While the momentum of Point Break’s script doesn’t necessarily prove its words poignant, it sure makes them penetrative, piercing the salt tinged air with the precision that most action films gladly replace with pyrotechnics. Bodhi offers meditation on discovery – “It’s that place where you lose yourself and you find yourself. You don’t know it yet, but you’ve got it, it’s right there.” – while waxing poetically about the bewitching power of adrenaline – “It’s not tragic to die doing what you love” Bodhi exclaims, referring to a 50-year storm he’s been tracking that generates mortal waves of immense size. On the other end of these tragically Hallmarkian extracts is Utah, who receives them as if it’s his first day at college and the rush of free thinking might very well consume him. Bigelow seems unconcerned with what the action genre does amidst its hard bodies and exploits but with what it says, similarly to how surfing isn’t just an activity but a philosophy; a code that transcends the boundaries written by decades of action films.

Except Point Break is, for all intents and purposes, an action film that rightfully only has one all-out action set piece, in which Utah and Papas pursue the Ex-Presidents by car in a rush of vehicular mayhem before becoming embroiled in a masterfully edited chase on foot after a gas station is engulfed in a raging inferno. For the most part, the roar of colliding steel and the heat of firestorm is replaced with the almost meditative adrenaline of the open sky and the cool blue waves of a source that, as a young surfer puts it, will “change your life!” Both sky-diving and surfing are talked about with an otherworldly air, a revitalizing act of discovery that, without dragging Kafka into this, is almost metamorphic. Surfing is described as “better than sex”, and after jumping from a plane in an awe inspiring display of aerial footage, Bodhi tells Utah that it’s “the closest you’ll get to god!”

We’re crammed into the planes cockpit as Bigelow – accompanied by cinematographer Donald Peterson - shoots the film’s two skydiving set-pieces dissimilar to the films chase, one that’s hyper-kinetic by comparison. While Patrick Swayze was the only actor to commit to his own jumps, throwing himself out of a plane 55 times during filming, we’re left with a sense of congruence that hinges on the camera’s unwillingness to blink in the face of exhilaration. We’re drawn so far into the way the scene speaks about the art of action that we firmly believe that not only is everyone jumping out of a plane, but so are we. It’s movie magic in its purest form, injected into the blood-stream of its viewers that by the time we reach the ground, we’re all cinematic junkies to Bigelow’s action needle; a filmmaker who prefers longer shots that feel in sync with how the films dialogue is captured.


That’s because these adrenaline fueled religious acts are, in essence, breathtakingly communicative; a language that wordlessly conveys the spiritual evocation of man versus nature, but most importantly, man versus himself. “They’re like a tribe. They got their own language” Papas tells Utah, who as both a new recruit to the FBI and a fresh-blooded surfer, is just beginning to learn the language of both. He’s a man seemingly devoted to the badge whose eyes are opened to the possibility of a new order of faith – the Church of Surf, if you will - that defies man’s code by observing the vernacular of nature, of the way the waves crash unruly against the strict ordinance of the law.

Bigelow taps into this unspoken, almost spiritual communication to weave one of the genre’s most intimately revealing portraits of masculinity, doing so with two actors whose expressive eyes can strip the wax right off a surfboard. Both Reeves and Swayze, arriving at the precipice of their two vastly different yet burgeoning careers – the former hardly jet-lagged from his Excellent Adventure, while the latter a baroque heartthrob of the sort – are actors whose eyes exude a tenderness and intensity that exhibits their own gravity defying acrobats.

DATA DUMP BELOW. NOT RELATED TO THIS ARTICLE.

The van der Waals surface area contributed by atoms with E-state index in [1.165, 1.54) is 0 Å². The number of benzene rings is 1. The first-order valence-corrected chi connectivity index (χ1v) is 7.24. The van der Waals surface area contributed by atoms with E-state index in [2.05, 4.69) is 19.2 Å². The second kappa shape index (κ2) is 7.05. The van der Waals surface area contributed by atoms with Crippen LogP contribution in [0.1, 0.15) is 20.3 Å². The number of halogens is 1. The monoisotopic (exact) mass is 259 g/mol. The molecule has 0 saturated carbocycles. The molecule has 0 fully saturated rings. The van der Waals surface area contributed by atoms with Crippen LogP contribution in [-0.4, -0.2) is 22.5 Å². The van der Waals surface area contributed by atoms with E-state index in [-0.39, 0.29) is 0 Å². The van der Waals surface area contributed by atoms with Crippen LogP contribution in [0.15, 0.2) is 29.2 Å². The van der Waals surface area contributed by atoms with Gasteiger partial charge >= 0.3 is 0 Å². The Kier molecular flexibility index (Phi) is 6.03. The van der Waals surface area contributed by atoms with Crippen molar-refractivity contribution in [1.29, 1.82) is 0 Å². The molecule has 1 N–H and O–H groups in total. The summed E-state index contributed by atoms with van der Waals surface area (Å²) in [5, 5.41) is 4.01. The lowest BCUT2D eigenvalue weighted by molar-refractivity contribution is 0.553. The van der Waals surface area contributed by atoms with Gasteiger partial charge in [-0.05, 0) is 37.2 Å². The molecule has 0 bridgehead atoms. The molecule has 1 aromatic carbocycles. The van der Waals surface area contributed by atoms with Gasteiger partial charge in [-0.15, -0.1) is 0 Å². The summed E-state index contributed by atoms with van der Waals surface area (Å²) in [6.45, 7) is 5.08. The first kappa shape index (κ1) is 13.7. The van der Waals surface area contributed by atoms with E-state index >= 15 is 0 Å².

It’s single handedly what makes Keanu Reeves – well before his overdo revival - such a perplexing anomaly, pairing stoner vapor articulation with soulful eyes that marry credibility in the face of sheer absurdity. His turn as FBI agent Utah, no matter how conflicting it may be with his persona outside of the Johnny Unitas inspired surname, is undeniably authentic not because of his actions, but because of his gaze. His transformation into surf disciple from lawman carries with it a transcendental weight that’s only matched by Swayze’s uncanny ability to lock bodacious charm with a prepossessing smile. Utah – and subsequently the audience - becomes enraptured by the mystical aura of Swayze’s alluring sage Bodhi, proving just how magnetic the on-screen chemistry is between the two; one that Bigelow captures with the observational prowess of a wedding photographer.

The films final confrontation on the beaches of Australia – where Bodhi has tracked the destructive wave he’s been chasing his whole life – proves just how affected Bigelow is to the transformative power of both her characters and the action genre. It’s nine months later, and Utah, sporting shaggier hair that’s befitting to the typical surfer veneer, has relentlessly pursued Bodhi, who has chopped off his flaxen locks in an attempt to hide from authorities after killing a plain clothed police officer. Everything has changed for these two, except for their connection to the waves. Utah still surfs everyday, and it’s clear that Bodhi, wrapped in a cloak like blanket as if he’s readying himself for eternal slumber, has continued to chase the very thing that will destroy him. Here are two men who have, in their own ways, gone against authority in order to discover themselves, captured by a director who has transfigured the action genre into something incomparable. Point Break is that rare film, one that manages to be both elegiac yet undeniably intoxicating, existing as a rumination on discovering life’s endless wave that, against all odds, transcends time as Kathryn Bigelow’s best film.

Late Fees: The Bad and the Beautiful (1952)

Late Fees: The Bad and the Beautiful (1952)

Late Fees: Pit Stop (1969)

Late Fees: Pit Stop (1969)